You should submit your study to OxTREC for review in exactly the same way as usual (see the OxTREC application process page for details).
However, please ensure that, as part of your application, you include details of the current COVID-19 situation in the territory in which the study will be conducted, as well as setting out any risk mitigation steps that you will be taking (for example use of PPE, social distancing, hand hygiene, enhanced cleaning, training of staff).
You should also ensure that the participant-facing documents for the study clearly address any risks arising from COVID-19 and clearly set out the measures that the research team will take to mitigate those risks.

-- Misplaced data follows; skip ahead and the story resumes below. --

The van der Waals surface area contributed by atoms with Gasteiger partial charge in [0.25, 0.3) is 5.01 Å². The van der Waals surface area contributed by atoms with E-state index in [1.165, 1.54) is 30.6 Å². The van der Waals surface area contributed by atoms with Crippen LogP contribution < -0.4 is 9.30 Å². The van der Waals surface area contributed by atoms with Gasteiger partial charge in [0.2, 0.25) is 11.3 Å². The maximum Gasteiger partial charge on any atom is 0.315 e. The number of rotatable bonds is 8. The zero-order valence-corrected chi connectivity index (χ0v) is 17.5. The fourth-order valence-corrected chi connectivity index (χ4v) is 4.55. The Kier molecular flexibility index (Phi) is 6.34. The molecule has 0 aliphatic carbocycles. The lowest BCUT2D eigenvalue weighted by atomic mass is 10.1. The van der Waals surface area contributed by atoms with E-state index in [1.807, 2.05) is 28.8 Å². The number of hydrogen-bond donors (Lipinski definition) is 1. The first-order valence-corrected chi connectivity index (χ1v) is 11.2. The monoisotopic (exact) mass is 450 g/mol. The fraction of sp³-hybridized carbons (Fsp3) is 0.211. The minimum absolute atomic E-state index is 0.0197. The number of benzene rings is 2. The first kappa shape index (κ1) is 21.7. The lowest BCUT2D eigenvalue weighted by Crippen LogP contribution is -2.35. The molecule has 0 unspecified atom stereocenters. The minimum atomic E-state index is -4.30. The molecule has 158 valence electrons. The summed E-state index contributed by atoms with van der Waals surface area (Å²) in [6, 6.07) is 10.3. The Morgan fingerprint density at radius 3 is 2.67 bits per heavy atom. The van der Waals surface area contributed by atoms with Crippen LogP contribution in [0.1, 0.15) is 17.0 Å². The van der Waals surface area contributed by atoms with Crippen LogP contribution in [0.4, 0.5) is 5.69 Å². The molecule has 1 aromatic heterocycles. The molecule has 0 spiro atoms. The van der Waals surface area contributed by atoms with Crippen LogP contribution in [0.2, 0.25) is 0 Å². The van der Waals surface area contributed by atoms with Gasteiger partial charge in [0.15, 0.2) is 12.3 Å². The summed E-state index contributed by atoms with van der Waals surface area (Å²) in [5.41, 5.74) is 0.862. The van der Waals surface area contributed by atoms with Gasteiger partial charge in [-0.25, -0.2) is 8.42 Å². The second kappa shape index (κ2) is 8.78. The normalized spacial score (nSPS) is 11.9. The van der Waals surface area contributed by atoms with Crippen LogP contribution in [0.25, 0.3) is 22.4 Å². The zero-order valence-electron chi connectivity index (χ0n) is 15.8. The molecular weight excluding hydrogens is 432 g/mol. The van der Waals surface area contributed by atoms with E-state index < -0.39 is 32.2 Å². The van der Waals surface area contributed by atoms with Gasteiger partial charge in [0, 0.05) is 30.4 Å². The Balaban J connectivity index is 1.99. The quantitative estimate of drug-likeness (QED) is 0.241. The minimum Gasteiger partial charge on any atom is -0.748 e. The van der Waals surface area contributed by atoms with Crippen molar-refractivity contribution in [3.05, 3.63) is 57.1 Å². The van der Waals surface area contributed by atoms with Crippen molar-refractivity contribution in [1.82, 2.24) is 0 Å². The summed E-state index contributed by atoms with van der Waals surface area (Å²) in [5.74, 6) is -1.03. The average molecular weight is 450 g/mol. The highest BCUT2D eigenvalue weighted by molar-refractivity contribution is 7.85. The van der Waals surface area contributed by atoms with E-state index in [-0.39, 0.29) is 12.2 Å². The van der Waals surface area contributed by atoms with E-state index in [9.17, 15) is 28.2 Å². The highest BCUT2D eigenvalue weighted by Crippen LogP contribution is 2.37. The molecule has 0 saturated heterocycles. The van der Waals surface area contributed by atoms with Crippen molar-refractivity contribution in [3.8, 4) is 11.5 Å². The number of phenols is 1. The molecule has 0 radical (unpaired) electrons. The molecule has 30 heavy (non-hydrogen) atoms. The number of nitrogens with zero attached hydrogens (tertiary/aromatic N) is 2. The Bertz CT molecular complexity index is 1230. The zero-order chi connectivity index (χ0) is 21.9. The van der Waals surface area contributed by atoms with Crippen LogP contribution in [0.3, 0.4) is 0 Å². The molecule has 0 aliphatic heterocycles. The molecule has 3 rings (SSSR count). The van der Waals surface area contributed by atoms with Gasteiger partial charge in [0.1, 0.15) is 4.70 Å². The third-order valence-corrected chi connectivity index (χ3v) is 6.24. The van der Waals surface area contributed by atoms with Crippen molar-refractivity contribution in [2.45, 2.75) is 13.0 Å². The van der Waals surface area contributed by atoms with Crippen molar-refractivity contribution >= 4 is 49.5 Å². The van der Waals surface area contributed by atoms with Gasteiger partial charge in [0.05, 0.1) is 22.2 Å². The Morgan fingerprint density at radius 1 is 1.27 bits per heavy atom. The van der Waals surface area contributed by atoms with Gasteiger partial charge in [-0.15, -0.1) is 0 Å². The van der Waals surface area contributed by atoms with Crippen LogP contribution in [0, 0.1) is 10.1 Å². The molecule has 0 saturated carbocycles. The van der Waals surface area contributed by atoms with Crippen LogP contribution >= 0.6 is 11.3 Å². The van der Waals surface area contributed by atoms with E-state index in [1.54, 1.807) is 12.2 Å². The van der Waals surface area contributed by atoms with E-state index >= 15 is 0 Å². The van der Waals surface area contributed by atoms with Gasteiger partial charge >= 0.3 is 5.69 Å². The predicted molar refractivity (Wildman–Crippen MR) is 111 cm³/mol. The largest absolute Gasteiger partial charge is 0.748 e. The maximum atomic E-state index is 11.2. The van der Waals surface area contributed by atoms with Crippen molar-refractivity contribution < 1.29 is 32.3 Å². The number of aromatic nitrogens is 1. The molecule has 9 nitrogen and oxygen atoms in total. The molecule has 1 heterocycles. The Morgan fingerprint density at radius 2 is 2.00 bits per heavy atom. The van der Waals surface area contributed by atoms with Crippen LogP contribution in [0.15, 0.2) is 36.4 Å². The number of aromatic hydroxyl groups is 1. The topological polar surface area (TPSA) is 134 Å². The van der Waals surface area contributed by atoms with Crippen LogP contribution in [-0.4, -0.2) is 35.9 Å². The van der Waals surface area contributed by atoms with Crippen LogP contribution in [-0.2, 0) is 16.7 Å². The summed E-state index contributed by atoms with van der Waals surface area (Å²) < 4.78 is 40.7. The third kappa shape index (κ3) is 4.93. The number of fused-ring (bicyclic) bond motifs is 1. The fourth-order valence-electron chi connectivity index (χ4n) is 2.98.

If you have any additional questions or require any further guidance/ advice, please contact the OxTREC secretariat (firstname.lastname@example.org).
A signature or email endorsement is needed from the PI, the student (if student research) and the head of department or nominee. In lieu of signatures, an email endorsement can be provided.
For all emails, insert an electronic signature if possible, and email this from a University address to the mailbox for the relevant ethics committee. Please include the name of the PI and the title of the research project in the email header to help us identify which application the email endorsement relates to.
Researchers are welcome to contact a member of the Research Ethics and Integrity team for advice. All team members are working from home but are still available via the usual telephone numbers and email addresses.